The Weissmann Dossier

Who really wrote the Mueller Report?

Anyone who watched more than a few minutes of Wednesday’s painful hearings with former Special Counsel Robert Mueller discovered a sad truth the Democrats and many in the media continue to hide: Mueller neither wrote his report nor did he master the content of it.

Repeatedly during the day, the former FBI director stumbled over what we had been told were his findings. He slowly leafed through a binder, searching for passages that lawmakers were quoting to him, only to say “okay” or “true” when he finally found them.

In the morning’s hearing at the House Judiciary committee, Rep. Doug Collins asked Mueller if “conspiracy” – the criminal law term used in the first part of his report about Russia – and the vernacular term, “collusion” were the same thing. Mueller replied, “No.”

Taken aback, Collins asked if he was changing his earlier testimony – ie, the report – which stated on page 180 that collusion and conspiracy were the same. When Mueller finally found the passage, he withdrew his earlier testimony and stood by the report.

Rep. Collins – and frankly, every member of the two committees who questioned Mueller – had the elegance not to state the obvious: Mueller was non compus mentis.

During the afternoon hearing, Rep. Peter Welch, D, Va, again asked whether he had found collusion. This time, Mueller was so far gone, he couldn’t find his words.

“We don’t use the word collusion,” he said. “The word we usually use is-ah-not collusion-ah. But one of the other-ah-terms that-ah-ah-that fills in when collusion is not used. In any event, we decided not to use the word collusion in so much as it has no relevance to the criminal law arena.”

“The term is ‘conspiracy’,” Welch said.

“Conspiracy, that’s exactly right.”

“You help me, I’ll help you,” Welch offered.

Similarly, Mueller drew a blank over the name of Fusion GPS, the company that had hired Christopher Steele on behalf of the Democrat National Committee to produce the infamous Russia “dossier” about Donald Trump.

“When discussing the June 2016 Trump Tower meeting you reference ‘the firm that produced the Steele reporting.’ The name of that firm was Fusion GPS. Is that correct?” Rep. Sterve Chabot, R, OH, asked.

Mueller said he was “not familiar” with the name.

“It was. It’s not a trick question. It was Fusion GPS,” Chabot said.

There were many other examples, and they were painful to watch.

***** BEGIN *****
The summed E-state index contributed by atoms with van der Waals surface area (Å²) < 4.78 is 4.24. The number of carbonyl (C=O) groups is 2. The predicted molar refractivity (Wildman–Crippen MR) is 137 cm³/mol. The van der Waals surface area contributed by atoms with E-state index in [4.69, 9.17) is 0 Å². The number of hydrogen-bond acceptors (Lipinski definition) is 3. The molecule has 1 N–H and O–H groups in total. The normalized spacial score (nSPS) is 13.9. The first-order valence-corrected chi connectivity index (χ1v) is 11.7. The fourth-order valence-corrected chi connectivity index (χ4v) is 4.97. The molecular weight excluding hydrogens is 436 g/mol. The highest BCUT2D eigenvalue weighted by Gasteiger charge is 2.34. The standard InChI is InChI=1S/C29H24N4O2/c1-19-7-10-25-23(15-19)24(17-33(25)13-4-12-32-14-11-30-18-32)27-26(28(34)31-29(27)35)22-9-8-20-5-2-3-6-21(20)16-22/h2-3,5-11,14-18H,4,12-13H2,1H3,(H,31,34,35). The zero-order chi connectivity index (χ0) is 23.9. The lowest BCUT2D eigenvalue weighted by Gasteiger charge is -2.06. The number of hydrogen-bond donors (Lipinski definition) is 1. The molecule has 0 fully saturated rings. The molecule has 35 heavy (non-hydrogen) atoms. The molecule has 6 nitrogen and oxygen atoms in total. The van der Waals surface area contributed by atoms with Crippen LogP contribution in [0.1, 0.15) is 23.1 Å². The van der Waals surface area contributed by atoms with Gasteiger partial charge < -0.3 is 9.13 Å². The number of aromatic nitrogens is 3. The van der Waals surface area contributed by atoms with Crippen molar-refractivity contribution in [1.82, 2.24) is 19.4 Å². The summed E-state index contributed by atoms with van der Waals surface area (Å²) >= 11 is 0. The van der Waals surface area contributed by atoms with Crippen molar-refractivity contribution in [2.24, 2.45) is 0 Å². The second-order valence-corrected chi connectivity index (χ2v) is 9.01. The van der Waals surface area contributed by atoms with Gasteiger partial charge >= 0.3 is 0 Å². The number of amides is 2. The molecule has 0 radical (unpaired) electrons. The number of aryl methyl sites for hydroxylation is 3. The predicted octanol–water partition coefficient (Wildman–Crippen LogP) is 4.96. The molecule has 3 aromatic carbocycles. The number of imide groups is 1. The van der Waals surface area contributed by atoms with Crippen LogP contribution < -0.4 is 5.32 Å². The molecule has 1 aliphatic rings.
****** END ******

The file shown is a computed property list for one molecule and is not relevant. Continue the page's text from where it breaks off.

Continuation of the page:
The conclusion one must draw is significant and far-reaching. The 448 page dossier commonly referred to as the Mueller Report was not written by Robert Mueller, nor did the Special Counsel apparently review its findings or familiarize himself with the investigation that led up to those findings.

It is the Weissmann dossier, and it was written by the highly partisan Democrat lawyer and Hillary Clinton supporter Andrew Weissmann.

Weissmann is best known for wildly famous cases of prosecutorial overreach, including his overturned prosecution of Enron officials and the auditing firm Arthur Andersen LLP, which destroyed both firms and put over 100,000 people out of work.

Defense Attorney Sidney Powell, in her 2014 book Licensed to Lie, accuses Weissmann of suborning perjury, something that multiple witnesses in the (newly renamed) Weissman witch hunt have also accused him of doing.

Jerome Corsi is suing the Special Counsel and has said that he rejected a plea deal offered to him by the Special Counsel’s office because it required him to lie.

Similarly, The Hill’s John Solomon recently revealed that Weissmann reached out to the U.S. lawyers of Ukrainian oligarch Dimitry Firtash early on during the probe in another attempt to suborn perjury. “Give us some dirt on Donald Trump in the Russia case, and Team Mueller might make his 2014 U.S. criminal charges go away,” they said in effect, Solomon wrote.

According to Solomon’s account, Weissmann gave specific instructions to Firtash’s legal team on what lies their client should tell the Special Counsel.

If these tales of attempts to suborn perjury are accurate, Andrew Weissmann should be indicted and sent to jail.

But while jailing Weissmann might provide solace to Jerome Corsi and others who have been wronged by his prosecutorial misconduct, by the time that happens the political damage will have been done.

And that’s the point. Weissmann and his team of partisan Democrat lawyers wrote this entire 448 page report with one goal in mind: to provide a roadmap to Democrats in Congress for the impeachment of President Trump.

If you don’t believe that, just tune into any show on MSNBC or CNN. That’s all they’ve been talking about since Mueller’s testimony.

As Representative John Radcliffe, R-TX, pointed out in his exchange with Mueller on Wednesday, this report never should have been written, and if written, should never have been released, because it violates the most sacred U.S. legal principal, namely that accused persons are innocent until proven guilty.

“I agree that Donald Trump is not above the law,” Ratclifee said in conclusion. “He’s not. But he damned sure shouldn’t be below the law, which is where Volume 2 of this report puts him.”

Federal prosecutors either indict, or they decline to indict. They don’t decline to indict – as Team Weissmann did – all the while laying out the rationale for some other prosecutors, such as Democrat committee chairmen in the House, to indict.

Americans should now understand that the so-called Mueller Report is a political hit job, not a work of criminal investigation, and as such, it is just a souped-up version of the infamously unverified “Russia dossier” penned by former British intelligence officer turned Democrat Party paid operative, Christopher Steele

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